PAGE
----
Recently, an old friend and I chatted consistently over email for over a week. We each scared each other off with our longer growing messages to each other but it was good to catch up. On a side note, since leaving social media there are so may long lost friends who have reached out. I greatly appreciate their doing that. It’s been awesome to reconnect and each of them mentions that while they followed me on Twitter or Facebook that they weren’t really connected with me. They were just following a narrative that I presented. We weren’t engaging so I’m glad to be engaged with these friends on a more direct level. Anyway, this friend and I discussed romanticism of our lives. Call it a millennial problem but she and I lamented of our ideal when it came to adulthood and that every person living has an intriguing story that I think is worth telling. It’s this romantic notion of life that had me so interested in social media and blogging as a child. The idea that one day this journey would be interesting to someone. The thought wasn’t that my story was that interesting but that everyone’s was unique and special and worth telling.
I still believe this but as I approach 30 years old, there’s this other side that realizes that the day to day isn’t all that exciting. It’s why a biography from a famous person doesn’t detail even their first kiss or the feeling they had graduating from college. Those sort of things aren’t important in the big picture and I got caught up in the small stuff and wasted a lot of time detailing it.
There is still value in chronicling ideas even privately. Maybe in a couple of years I’ll be living in a cabin in Oregon and find something romantic about this post just as I do about the post back in 2010 when I blogged about wanting to make a change in the next few months and then I got a call about a job in New Hampshire. The same kind of post was made before moving to SF so while the chances of another change are slim, I ponder it and maybe something will happen.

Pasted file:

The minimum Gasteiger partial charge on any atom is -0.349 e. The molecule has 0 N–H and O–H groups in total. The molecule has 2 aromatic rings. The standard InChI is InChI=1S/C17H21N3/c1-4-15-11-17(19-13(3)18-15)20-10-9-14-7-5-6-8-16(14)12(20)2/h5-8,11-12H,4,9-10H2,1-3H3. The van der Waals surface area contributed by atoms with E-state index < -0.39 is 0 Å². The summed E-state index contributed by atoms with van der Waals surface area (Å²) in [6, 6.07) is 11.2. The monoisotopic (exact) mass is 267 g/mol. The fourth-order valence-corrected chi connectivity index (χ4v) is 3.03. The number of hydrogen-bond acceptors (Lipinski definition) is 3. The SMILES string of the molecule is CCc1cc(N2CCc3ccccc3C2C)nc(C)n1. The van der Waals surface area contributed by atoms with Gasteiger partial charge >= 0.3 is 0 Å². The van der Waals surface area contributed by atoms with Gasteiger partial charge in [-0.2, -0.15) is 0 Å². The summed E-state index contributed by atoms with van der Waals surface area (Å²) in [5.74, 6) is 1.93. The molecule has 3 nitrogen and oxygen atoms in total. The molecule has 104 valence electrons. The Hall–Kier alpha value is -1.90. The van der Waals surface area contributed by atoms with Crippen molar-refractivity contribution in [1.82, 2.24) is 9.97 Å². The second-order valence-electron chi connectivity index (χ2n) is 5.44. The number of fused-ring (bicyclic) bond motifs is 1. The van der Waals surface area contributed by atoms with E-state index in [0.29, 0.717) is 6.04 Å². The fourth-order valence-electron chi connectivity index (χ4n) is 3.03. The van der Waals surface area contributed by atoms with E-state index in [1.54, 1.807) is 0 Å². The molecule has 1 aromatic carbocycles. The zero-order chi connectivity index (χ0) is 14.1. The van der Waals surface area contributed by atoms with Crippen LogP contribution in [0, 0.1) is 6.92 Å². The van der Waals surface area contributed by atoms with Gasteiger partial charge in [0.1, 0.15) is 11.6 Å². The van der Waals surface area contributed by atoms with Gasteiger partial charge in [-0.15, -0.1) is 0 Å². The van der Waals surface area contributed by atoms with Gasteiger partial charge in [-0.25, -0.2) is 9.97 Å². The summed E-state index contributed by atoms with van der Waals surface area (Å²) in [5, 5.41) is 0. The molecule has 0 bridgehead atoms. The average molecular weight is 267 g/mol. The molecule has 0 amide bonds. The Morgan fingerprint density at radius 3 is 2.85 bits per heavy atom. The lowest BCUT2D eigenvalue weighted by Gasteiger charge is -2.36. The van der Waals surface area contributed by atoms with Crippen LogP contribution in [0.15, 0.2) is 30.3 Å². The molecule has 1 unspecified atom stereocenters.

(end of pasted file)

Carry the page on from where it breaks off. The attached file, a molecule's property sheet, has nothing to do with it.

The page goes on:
Above all because my readership is pretty large between family, friends and colleagues I’m very happy where I live and with the job that employs me. I have side-gigs that I can do from anywhere in the world but my 9-5 is very important to me. I could do that job remotely but it wouldn’t be the same so I won’t actively pursue any ideas here but it’s fun to think about.
Maybe a good analogy to my emotions toward big cities is that a populated area is like owning a sports car but living in conditions that are rainy, icy and cold. There is this possibility of dining at nice restaurants, meeting interesting people and having the opportunities that come with a large amount of people living in a small space but when your day to day is slow paced and you mostly work alone and prefer to be alone, those advantages are moot. Seattle has been fun to visit but after only 3 days, I’m ready to go back to Vermont and prepare for the long winter, brew some beer, roast some coffee and live out my own little hipster existence without the fancy coffee shops or technological awesomeness. Sort of do things all on my own and continue taking advantage of how lucky I am to live in one of the quietest and least populated areas of America. Because as much as I long to live in a place like Seattle or Chicago or even Austin, I equally would like to move to a cabin in northern Canada and specialize more in living off the land, making my own garments and doing my own things 100% self-sustaining. That sounds a lot more special than being another city-dweller who dabbles in home brewing.
For now, I’m just going to enjoy quite possibly the best espresso ever made and romanticize about the lives of the people in cars passing by on their way to a new adventure.
Thanks for reading. Whoever you are.